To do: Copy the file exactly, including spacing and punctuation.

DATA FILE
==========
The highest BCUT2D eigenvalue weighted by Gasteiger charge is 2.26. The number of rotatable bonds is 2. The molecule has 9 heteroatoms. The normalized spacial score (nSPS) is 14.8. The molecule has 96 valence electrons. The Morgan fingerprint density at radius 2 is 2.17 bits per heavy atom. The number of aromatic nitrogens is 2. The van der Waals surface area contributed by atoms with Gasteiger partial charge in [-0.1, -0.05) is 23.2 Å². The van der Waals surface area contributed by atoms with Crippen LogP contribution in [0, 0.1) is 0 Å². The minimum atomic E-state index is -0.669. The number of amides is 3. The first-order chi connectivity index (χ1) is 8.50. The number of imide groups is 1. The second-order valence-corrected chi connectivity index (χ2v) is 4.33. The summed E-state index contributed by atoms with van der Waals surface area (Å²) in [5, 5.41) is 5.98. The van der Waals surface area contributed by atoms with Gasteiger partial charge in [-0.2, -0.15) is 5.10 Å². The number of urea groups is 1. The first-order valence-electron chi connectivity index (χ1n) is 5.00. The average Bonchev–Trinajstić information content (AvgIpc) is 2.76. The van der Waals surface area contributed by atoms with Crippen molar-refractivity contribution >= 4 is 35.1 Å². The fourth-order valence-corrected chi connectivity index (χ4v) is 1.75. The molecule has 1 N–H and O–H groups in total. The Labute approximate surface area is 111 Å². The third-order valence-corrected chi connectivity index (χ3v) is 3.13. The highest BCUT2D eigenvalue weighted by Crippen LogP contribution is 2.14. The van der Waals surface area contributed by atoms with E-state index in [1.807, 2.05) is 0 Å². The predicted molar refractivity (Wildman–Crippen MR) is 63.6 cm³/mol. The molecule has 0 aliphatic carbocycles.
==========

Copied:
The highest BCUT2D eigenvalue weighted by Gasteiger charge is 2.26. The number of rotatable bonds is 2. The molecule has 9 heteroatoms. The normalized spacial score (nSPS) is 14.8. The molecule has 96 valence electrons. The Morgan fingerprint density at radius 2 is 2.17 bits per heavy atom. The number of aromatic nitrogens is 2. The van der Waals surface area contributed by atoms with Gasteiger partial charge in [-0.1, -0.05) is 23.2 Å². The van der Waals surface area contributed by atoms with Crippen LogP contribution in [0, 0.1) is 0 Å². The minimum atomic E-state index is -0.669. The number of amides is 3. The first-order chi connectivity index (χ1) is 8.50. The number of imide groups is 1. The second-order valence-corrected chi connectivity index (χ2v) is 4.33. The summed E-state index contributed by atoms with van der Waals surface area (Å²) in [5, 5.41) is 5.98. The van der Waals surface area contributed by atoms with Gasteiger partial charge in [-0.2, -0.15) is 5.10 Å². The number of urea groups is 1. The first-order valence-electron chi connectivity index (χ1n) is 5.00. The average Bonchev–Trinajstić information content (AvgIpc) is 2.76. The van der Waals surface area contributed by atoms with Crippen molar-refractivity contribution >= 4 is 35.1 Å². The fourth-order valence-corrected chi connectivity index (χ4v) is 1.75. The molecule has 1 N–H and O–H groups in total. The Labute approximate surface area is 111 Å². The third-order valence-corrected chi connectivity index (χ3v) is 3.13. The highest BCUT2D eigenvalue weighted by Crippen LogP contribution is 2.14. The van der Waals surface area contributed by atoms with E-state index in [1.807, 2.05) is 0 Å². The predicted molar refractivity (Wildman–Crippen MR) is 63.6 cm³/mol. The molecule has 0 aliphatic carbocycles.